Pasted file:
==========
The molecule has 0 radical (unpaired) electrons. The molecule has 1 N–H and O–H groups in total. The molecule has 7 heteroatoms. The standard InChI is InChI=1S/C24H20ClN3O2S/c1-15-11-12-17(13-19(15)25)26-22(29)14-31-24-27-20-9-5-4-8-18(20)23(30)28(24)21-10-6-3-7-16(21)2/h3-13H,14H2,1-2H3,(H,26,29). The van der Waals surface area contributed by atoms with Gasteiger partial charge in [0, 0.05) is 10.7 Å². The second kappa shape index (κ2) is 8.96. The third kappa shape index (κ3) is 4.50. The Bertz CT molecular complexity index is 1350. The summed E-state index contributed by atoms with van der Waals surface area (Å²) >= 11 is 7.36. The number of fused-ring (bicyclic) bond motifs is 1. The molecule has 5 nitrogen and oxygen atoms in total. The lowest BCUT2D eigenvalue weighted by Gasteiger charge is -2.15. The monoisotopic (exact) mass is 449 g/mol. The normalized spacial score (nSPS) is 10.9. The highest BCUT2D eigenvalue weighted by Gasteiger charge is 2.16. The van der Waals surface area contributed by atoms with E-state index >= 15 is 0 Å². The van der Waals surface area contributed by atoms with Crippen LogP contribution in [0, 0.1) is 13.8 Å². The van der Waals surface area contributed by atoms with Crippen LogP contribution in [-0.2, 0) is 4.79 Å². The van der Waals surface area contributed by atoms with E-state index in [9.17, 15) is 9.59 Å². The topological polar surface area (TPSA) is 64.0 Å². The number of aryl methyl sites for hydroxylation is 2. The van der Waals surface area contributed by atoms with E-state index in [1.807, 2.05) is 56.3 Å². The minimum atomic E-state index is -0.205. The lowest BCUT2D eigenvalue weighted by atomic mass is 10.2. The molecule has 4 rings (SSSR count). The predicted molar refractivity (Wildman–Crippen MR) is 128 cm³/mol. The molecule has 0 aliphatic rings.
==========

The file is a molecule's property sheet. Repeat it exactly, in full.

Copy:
The molecule has 0 radical (unpaired) electrons. The molecule has 1 N–H and O–H groups in total. The molecule has 7 heteroatoms. The standard InChI is InChI=1S/C24H20ClN3O2S/c1-15-11-12-17(13-19(15)25)26-22(29)14-31-24-27-20-9-5-4-8-18(20)23(30)28(24)21-10-6-3-7-16(21)2/h3-13H,14H2,1-2H3,(H,26,29). The van der Waals surface area contributed by atoms with Gasteiger partial charge in [0, 0.05) is 10.7 Å². The second kappa shape index (κ2) is 8.96. The third kappa shape index (κ3) is 4.50. The Bertz CT molecular complexity index is 1350. The summed E-state index contributed by atoms with van der Waals surface area (Å²) >= 11 is 7.36. The number of fused-ring (bicyclic) bond motifs is 1. The molecule has 5 nitrogen and oxygen atoms in total. The lowest BCUT2D eigenvalue weighted by Gasteiger charge is -2.15. The monoisotopic (exact) mass is 449 g/mol. The normalized spacial score (nSPS) is 10.9. The highest BCUT2D eigenvalue weighted by Gasteiger charge is 2.16. The van der Waals surface area contributed by atoms with E-state index >= 15 is 0 Å². The van der Waals surface area contributed by atoms with Crippen LogP contribution in [0, 0.1) is 13.8 Å². The van der Waals surface area contributed by atoms with Crippen LogP contribution in [-0.2, 0) is 4.79 Å². The van der Waals surface area contributed by atoms with E-state index in [9.17, 15) is 9.59 Å². The topological polar surface area (TPSA) is 64.0 Å². The number of aryl methyl sites for hydroxylation is 2. The van der Waals surface area contributed by atoms with E-state index in [1.807, 2.05) is 56.3 Å². The minimum atomic E-state index is -0.205. The lowest BCUT2D eigenvalue weighted by atomic mass is 10.2. The molecule has 4 rings (SSSR count). The predicted molar refractivity (Wildman–Crippen MR) is 128 cm³/mol. The molecule has 0 aliphatic rings.